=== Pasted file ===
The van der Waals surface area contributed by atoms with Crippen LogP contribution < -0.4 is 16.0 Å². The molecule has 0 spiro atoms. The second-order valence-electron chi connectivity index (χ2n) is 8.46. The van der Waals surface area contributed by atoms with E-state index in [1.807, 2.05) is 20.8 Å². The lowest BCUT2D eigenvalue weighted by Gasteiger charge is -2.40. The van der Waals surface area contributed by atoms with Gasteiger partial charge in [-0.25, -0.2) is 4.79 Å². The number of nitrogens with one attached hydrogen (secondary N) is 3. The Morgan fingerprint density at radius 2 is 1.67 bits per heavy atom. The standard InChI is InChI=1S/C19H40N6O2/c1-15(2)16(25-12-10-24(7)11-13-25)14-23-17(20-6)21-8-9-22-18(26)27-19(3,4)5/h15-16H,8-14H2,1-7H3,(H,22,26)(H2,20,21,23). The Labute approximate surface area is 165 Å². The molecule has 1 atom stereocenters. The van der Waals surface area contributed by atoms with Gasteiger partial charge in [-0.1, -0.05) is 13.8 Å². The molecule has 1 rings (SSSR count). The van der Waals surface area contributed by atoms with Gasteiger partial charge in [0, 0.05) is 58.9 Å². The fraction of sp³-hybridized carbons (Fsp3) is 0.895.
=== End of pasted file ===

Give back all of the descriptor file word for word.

The van der Waals surface area contributed by atoms with Crippen LogP contribution < -0.4 is 16.0 Å². The molecule has 0 spiro atoms. The second-order valence-electron chi connectivity index (χ2n) is 8.46. The van der Waals surface area contributed by atoms with E-state index in [1.807, 2.05) is 20.8 Å². The lowest BCUT2D eigenvalue weighted by Gasteiger charge is -2.40. The van der Waals surface area contributed by atoms with Gasteiger partial charge in [-0.25, -0.2) is 4.79 Å². The number of nitrogens with one attached hydrogen (secondary N) is 3. The Morgan fingerprint density at radius 2 is 1.67 bits per heavy atom. The standard InChI is InChI=1S/C19H40N6O2/c1-15(2)16(25-12-10-24(7)11-13-25)14-23-17(20-6)21-8-9-22-18(26)27-19(3,4)5/h15-16H,8-14H2,1-7H3,(H,22,26)(H2,20,21,23). The Labute approximate surface area is 165 Å². The molecule has 1 atom stereocenters. The van der Waals surface area contributed by atoms with Gasteiger partial charge in [-0.1, -0.05) is 13.8 Å². The molecule has 1 rings (SSSR count). The van der Waals surface area contributed by atoms with Gasteiger partial charge in [0, 0.05) is 58.9 Å². The fraction of sp³-hybridized carbons (Fsp3) is 0.895.